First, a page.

United Ways of California released an analysis of cost of living and household income in the county of Kern, discovering that more than 40 percent of the residents' population cannot afford basic necessities.
The average total income per family that lives under the same roof is around $40,000, compared to $74,000 as the minimum income typically to fulfill paying regular expenses, housing, groceries, and other essentials for a multi-person household.
In an agricultural-dense area that is a national supplier for produce, poultry, dairy, and other grains, other sectors have also been flourishing in this early decade. However, government supplementals and community-based resources have been out of reach due to their limited capacity of applicants or poor outreach that hasn't been sufficiently funded.
Urbanization has existence in the county, but with its primary presence as rural, negligence is commonly acceptable amongst statewide legislation and lack of incentivization for further contribution.
Growing up in Bakersfield, my parents lived paycheck to paycheck yet could not qualify for federal assistance. It left us having to cut down on spending for food, utilities, and daily supplies such as for school or work to use. Vacations were a luxury, and it literally took a village to assist my siblings and I getting our needs met completely before being eligible to apply for jobs.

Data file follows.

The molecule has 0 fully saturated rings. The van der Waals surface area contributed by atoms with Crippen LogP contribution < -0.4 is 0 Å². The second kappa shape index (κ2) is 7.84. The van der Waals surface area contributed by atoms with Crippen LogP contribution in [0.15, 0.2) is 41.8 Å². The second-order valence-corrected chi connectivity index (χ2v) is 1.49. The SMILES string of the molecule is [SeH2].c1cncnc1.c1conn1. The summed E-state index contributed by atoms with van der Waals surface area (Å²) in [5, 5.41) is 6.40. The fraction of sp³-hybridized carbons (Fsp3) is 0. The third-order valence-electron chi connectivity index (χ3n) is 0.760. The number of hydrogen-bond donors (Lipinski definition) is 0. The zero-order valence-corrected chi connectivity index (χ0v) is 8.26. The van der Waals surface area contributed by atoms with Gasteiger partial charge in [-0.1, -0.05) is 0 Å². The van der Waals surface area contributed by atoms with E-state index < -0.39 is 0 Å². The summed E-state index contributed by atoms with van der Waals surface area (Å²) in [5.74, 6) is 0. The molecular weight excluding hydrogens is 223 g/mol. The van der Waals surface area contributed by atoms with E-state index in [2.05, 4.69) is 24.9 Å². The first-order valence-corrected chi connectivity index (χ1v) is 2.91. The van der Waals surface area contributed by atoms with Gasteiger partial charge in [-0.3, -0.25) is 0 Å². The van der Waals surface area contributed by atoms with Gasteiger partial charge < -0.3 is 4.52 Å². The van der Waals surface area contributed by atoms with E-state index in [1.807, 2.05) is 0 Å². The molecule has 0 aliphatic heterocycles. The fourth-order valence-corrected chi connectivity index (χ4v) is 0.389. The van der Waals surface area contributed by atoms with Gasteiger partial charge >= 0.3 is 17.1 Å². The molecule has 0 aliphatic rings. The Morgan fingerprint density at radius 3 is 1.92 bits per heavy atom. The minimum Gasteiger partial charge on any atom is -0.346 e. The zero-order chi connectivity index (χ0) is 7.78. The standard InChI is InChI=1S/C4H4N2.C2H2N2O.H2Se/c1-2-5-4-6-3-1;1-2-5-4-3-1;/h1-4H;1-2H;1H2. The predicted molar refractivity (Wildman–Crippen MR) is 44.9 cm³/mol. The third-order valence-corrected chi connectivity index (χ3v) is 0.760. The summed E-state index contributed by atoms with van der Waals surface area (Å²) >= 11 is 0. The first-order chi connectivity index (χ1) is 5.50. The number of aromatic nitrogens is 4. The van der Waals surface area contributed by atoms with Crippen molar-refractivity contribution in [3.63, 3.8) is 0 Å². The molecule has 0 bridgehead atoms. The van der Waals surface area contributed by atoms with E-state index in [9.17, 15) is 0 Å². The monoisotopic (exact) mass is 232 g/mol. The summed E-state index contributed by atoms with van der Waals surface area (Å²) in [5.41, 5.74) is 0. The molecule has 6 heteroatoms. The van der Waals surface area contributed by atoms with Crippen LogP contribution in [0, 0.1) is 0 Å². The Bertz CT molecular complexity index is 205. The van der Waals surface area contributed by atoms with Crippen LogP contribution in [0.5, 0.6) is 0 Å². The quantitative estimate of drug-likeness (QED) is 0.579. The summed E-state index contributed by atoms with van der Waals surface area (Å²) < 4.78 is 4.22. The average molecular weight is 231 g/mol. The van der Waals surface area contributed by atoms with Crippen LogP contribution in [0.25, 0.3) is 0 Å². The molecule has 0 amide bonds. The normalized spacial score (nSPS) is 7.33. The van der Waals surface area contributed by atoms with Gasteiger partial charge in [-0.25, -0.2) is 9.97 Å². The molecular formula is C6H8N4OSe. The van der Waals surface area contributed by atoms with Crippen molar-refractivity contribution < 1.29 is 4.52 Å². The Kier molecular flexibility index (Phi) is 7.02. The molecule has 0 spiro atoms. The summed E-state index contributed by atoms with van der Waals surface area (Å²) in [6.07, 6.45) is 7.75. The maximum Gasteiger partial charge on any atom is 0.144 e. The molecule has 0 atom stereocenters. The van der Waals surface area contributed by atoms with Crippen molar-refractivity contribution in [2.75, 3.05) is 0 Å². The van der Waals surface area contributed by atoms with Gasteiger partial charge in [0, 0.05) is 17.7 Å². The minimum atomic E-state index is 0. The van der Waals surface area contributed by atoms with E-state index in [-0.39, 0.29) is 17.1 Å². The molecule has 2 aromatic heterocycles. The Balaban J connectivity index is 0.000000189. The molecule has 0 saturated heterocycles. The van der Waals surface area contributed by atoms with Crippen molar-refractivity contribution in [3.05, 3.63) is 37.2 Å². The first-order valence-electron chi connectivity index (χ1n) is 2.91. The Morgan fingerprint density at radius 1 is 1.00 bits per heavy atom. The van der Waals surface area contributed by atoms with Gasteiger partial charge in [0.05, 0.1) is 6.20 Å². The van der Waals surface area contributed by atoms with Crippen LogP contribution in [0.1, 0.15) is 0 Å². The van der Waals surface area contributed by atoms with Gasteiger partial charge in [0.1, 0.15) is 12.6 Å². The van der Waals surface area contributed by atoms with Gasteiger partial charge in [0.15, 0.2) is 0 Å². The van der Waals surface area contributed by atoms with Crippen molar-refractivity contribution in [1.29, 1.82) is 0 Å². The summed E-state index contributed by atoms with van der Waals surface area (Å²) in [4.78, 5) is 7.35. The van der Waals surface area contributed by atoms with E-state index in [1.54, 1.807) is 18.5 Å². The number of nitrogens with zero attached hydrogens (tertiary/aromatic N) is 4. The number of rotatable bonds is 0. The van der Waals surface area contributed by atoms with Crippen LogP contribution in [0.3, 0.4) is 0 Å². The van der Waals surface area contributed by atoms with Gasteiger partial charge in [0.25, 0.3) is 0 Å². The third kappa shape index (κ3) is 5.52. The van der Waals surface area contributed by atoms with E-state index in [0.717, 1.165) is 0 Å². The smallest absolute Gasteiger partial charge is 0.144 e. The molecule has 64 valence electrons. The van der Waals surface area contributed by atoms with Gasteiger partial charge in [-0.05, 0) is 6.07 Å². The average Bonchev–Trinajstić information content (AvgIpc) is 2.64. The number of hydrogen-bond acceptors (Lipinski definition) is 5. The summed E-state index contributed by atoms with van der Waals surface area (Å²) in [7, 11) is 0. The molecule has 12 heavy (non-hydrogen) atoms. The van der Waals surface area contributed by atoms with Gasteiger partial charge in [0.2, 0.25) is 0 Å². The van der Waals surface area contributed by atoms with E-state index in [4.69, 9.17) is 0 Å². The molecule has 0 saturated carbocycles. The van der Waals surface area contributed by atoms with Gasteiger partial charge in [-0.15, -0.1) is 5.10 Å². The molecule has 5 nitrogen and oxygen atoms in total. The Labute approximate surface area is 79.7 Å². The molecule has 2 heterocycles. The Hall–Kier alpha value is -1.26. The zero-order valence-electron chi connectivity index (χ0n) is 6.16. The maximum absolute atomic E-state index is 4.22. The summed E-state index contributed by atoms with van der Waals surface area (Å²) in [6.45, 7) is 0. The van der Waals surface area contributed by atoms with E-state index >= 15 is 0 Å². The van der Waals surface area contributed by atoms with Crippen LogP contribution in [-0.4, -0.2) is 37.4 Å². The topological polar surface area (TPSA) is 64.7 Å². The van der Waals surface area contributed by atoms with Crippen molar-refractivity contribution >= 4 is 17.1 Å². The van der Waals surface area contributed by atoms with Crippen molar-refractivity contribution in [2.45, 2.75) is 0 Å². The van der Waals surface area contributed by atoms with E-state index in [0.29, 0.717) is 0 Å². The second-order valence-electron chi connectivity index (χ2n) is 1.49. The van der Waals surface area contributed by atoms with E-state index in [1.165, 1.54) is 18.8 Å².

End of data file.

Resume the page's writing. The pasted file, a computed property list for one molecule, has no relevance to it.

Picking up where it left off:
I am very thankful to say that is not the case anymore, but simple living is not a choice still for my parents and many others in Kern County. To blame the individual is to blame communities of color and immigrant families for working overtime and paid pennies for making these corporations and economic systems work that do not invest back into us and our neighborhoods. To say it's a coincidence is also harmful, and us as a collective are attempting as much as we can during this difficult time to rightfully get what we need and our rights respected.